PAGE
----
Author : Kantha Senanayake

Yala, Back to its former glory

Posted by Kantha Senanayake on April 01 th, 2009 in Wildlife

Yala National Park has been re-opened for 3 months now and I am happy to say its back to its former glory. In a resent visit to the park we were able to observe several Elephants, Jackals, troops of Gray Langers & Toque Macaques and to top it off a Leopard resting on a Palu tree.  All this was in just one safari which lasted from 7am to 10.30am. We also observed over 50 species of birds on this safari and we did not stop to watch them much as our main target was the Leopard.

It’s clear to see that the park is back to its former glory with frequent big game sightings.  The park did not have more than 10 jeeps on that day and it was nice to go around the park without having to bump in to other jeeps in every corner which is the usual case with Yala.

It had been raining heavily in the month of March in Yala which is very unusual for this area. The roads were very muddy and there was water all over the park. Yala being mainly a dry zone park is not used to this sort of rain. Despite all this rain we managed to see so many animals and birds.

The coming months will be the dry sell in the Yala area and by June, July the game viewing will be excellent in the park. When the park dries up and water holes are the only means of quenching thrust, all the game will be heading towards them. So all you have to do it to stay by one with your camera ready for shooting.  This is an especially good time for Leopard as you see them come to drink water several times a day to the water holes. Also it’s a great ambush spot for the Leopard as many herds of Spotter Dear and Wild Boar come to the water to drink and its easy prey for the Leopard.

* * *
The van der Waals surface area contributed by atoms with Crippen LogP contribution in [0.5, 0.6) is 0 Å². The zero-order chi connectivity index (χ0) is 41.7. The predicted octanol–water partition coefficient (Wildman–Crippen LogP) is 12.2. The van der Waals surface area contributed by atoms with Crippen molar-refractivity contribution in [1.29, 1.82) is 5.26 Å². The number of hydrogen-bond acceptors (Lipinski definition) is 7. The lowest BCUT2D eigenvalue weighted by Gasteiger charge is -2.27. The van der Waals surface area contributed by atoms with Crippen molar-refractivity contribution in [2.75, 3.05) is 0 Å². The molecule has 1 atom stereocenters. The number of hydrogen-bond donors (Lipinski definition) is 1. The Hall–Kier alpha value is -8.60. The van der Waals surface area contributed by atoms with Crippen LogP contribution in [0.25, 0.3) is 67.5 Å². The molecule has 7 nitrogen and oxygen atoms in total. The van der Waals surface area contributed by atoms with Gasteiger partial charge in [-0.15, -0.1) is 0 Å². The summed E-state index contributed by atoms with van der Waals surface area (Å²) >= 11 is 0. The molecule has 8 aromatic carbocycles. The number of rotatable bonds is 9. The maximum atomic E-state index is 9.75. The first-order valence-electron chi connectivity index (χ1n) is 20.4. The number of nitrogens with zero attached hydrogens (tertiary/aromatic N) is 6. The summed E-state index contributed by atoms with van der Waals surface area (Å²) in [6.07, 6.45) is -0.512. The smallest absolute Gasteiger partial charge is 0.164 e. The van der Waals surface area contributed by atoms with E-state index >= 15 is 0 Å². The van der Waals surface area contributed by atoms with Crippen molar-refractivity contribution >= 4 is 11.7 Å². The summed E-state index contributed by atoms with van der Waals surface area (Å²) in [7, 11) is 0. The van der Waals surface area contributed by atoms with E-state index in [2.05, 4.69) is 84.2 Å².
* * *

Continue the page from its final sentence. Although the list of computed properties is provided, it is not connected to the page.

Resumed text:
In May, the Palu tree bears fruit and this is a favourite of the Sloth Bear. Usually this elusive animal is very hard to see (harder than the Leopard). The Palu season as it’s called will give you a chance to see the sloth bear within Yala and mother and babies are seen on top of the trees enjoying the Palu fruit.

You should have at least two nights in Yala, so that you can experience a mix of both the early morning and evening safaris. They both have their advantages in terms of game viewing and also the lighting for photography. You can chose to stay at one of the hotels in Yala, either Yala Village or Elephant Reach. The best experience would be to do some luxury camping with Kulu or Leopard Safaris within the park. If you’re on a budget, base yourself in Tissamaharama where there are plenty of small guesthouses and resthouses that offer good clean accommodation. It’s about 45 minutes drive to the park from here.

It would be worth your investment to have expert naturalist guide for your visit to Yala. His knowledge will enhance your chance of seeing more animals and also to get to know the wildlife of Sri Lanka better.

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